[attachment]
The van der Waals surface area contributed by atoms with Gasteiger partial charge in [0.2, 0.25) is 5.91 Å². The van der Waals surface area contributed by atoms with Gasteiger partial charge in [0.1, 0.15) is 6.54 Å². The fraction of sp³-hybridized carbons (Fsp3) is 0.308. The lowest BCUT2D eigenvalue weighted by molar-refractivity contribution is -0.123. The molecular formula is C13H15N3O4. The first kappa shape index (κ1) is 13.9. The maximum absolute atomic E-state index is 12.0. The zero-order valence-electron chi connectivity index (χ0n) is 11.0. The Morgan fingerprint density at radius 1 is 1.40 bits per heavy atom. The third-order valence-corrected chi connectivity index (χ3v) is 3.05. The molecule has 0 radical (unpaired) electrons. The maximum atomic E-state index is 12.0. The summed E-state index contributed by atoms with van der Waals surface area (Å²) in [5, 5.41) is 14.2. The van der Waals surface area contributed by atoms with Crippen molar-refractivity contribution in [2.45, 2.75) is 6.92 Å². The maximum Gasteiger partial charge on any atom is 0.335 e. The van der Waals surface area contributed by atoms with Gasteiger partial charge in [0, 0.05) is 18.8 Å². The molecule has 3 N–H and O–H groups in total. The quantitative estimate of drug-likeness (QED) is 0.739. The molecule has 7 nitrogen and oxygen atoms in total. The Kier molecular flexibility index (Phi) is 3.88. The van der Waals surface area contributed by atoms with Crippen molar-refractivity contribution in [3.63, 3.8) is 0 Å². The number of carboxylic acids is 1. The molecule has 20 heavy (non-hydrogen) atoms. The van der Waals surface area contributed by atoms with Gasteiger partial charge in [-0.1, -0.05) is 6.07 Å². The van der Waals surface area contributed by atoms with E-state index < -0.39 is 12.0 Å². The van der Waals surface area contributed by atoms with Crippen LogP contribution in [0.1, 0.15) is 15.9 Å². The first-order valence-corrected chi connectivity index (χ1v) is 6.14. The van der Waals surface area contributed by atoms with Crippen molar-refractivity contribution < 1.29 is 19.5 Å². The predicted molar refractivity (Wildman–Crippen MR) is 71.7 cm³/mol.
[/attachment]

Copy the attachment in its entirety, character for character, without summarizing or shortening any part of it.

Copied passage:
The van der Waals surface area contributed by atoms with Gasteiger partial charge in [0.2, 0.25) is 5.91 Å². The van der Waals surface area contributed by atoms with Gasteiger partial charge in [0.1, 0.15) is 6.54 Å². The fraction of sp³-hybridized carbons (Fsp3) is 0.308. The lowest BCUT2D eigenvalue weighted by molar-refractivity contribution is -0.123. The molecular formula is C13H15N3O4. The first kappa shape index (κ1) is 13.9. The maximum absolute atomic E-state index is 12.0. The zero-order valence-electron chi connectivity index (χ0n) is 11.0. The Morgan fingerprint density at radius 1 is 1.40 bits per heavy atom. The third-order valence-corrected chi connectivity index (χ3v) is 3.05. The molecule has 0 radical (unpaired) electrons. The maximum atomic E-state index is 12.0. The summed E-state index contributed by atoms with van der Waals surface area (Å²) in [5, 5.41) is 14.2. The van der Waals surface area contributed by atoms with Crippen molar-refractivity contribution in [2.45, 2.75) is 6.92 Å². The maximum Gasteiger partial charge on any atom is 0.335 e. The van der Waals surface area contributed by atoms with Gasteiger partial charge in [0, 0.05) is 18.8 Å². The molecule has 3 N–H and O–H groups in total. The quantitative estimate of drug-likeness (QED) is 0.739. The molecule has 7 nitrogen and oxygen atoms in total. The Kier molecular flexibility index (Phi) is 3.88. The van der Waals surface area contributed by atoms with Crippen molar-refractivity contribution in [3.63, 3.8) is 0 Å². The number of carboxylic acids is 1. The molecule has 20 heavy (non-hydrogen) atoms. The van der Waals surface area contributed by atoms with Gasteiger partial charge in [-0.1, -0.05) is 6.07 Å². The van der Waals surface area contributed by atoms with E-state index < -0.39 is 12.0 Å². The van der Waals surface area contributed by atoms with Crippen LogP contribution in [0.1, 0.15) is 15.9 Å². The first-order valence-corrected chi connectivity index (χ1v) is 6.14. The van der Waals surface area contributed by atoms with Crippen molar-refractivity contribution < 1.29 is 19.5 Å². The predicted molar refractivity (Wildman–Crippen MR) is 71.7 cm³/mol.